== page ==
The debate over the safety of common plastics continues to heat up, as major players take action against polycarbonates, which contain the chemical bisphenol A (aka BPA).
On April 19 the Canadian Government began a 60-day public comment period on whether polycarbonate baby bottles should be banned in the country. If nothing earth-shattering is revealed in that time, the government is expected to enact a ban. Some observers have pointed out that this step may even lead to an eventual comprehensive ban of polycarbonate up north.
In related news, Thermo Fisher Scientific Inc. (TMO), makers of the iconic Nalgene drink bottles, have announced that they will phase out production of their bisphenol A-containing line over the next several months. Similarly, Playtex Infant Care, a division of Energizer Holdings Inc., announced that their baby products will be bisphenol A free by the end of the year. The company is to immediately suspend distribution of polycarbonate products in Canada.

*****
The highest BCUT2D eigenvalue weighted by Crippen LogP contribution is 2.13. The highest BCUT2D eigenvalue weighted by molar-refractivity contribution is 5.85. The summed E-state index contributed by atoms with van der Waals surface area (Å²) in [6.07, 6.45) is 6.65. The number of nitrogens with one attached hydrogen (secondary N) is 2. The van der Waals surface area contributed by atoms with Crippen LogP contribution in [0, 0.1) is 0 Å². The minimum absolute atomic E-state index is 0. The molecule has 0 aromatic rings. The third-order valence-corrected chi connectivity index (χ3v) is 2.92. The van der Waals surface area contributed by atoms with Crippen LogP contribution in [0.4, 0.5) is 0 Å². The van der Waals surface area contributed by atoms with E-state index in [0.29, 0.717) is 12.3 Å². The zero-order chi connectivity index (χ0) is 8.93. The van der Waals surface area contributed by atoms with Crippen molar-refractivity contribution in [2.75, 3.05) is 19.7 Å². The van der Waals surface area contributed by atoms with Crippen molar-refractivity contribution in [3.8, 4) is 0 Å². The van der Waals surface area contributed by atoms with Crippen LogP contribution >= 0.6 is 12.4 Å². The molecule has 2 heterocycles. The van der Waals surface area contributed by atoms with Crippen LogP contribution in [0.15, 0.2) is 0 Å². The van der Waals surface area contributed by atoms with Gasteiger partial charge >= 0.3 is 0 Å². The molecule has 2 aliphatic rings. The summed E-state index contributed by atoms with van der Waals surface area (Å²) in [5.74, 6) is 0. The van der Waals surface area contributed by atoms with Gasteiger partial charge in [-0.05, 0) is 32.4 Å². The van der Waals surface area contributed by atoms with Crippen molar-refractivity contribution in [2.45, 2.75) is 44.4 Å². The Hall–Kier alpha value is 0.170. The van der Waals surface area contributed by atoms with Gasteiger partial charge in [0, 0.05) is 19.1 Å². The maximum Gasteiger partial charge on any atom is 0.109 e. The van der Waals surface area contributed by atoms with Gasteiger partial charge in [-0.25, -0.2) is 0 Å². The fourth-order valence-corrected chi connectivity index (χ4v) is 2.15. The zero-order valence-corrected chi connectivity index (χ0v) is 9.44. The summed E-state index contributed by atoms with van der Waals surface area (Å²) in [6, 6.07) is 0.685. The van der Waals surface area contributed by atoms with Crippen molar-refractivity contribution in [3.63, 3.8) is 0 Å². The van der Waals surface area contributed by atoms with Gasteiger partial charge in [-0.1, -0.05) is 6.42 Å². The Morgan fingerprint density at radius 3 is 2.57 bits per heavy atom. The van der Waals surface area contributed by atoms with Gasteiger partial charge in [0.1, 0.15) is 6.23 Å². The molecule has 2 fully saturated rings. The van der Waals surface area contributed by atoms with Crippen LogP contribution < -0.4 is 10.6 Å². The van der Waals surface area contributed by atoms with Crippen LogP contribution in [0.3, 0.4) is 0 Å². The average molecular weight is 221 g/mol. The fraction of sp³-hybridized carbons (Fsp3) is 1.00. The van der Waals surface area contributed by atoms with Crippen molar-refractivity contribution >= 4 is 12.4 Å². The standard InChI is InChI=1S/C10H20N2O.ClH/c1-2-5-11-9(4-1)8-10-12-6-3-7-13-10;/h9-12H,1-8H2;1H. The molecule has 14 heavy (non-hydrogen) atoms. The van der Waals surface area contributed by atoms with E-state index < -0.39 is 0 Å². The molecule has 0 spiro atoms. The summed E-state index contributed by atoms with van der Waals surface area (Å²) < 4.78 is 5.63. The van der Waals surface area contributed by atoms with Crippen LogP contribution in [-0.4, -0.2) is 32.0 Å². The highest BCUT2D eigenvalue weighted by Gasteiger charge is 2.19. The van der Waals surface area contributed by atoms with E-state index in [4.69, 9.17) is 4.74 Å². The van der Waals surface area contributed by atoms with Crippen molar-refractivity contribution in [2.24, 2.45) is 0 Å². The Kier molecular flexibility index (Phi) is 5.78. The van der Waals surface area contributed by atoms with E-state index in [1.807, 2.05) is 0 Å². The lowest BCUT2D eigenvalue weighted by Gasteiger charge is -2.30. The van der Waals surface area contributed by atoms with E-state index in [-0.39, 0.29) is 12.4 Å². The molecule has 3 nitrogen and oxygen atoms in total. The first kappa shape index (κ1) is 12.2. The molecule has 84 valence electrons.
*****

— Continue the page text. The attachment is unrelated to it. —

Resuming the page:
Global retail giant Wal-Mart has also entered the discussion, announcing that it expects all baby bottles it carries to be free of the material by early next year.
Public health advocates have been warning about the potential for harm from bisphenol A for years, but the latest round of action was touched off last week when the U.S. National Toxicology Program noted that there is "some concern for neural and behavioral effects in fetuses, infants, and children at current human exposures" to the chemical.
The bad news is polycarbonate is found in quite a number of products, including office water coolers and the lining of food cans, in addition to many items that do not carry consumables. As more information is gathered on this issue, it seems likely that governments and the market will move away from the material. Until then, it may be wise to limit your exposure (look for the number 7 recycling code).
To learn more about which types of plastic are considered safe to use, and which you should steer clear of, go here.
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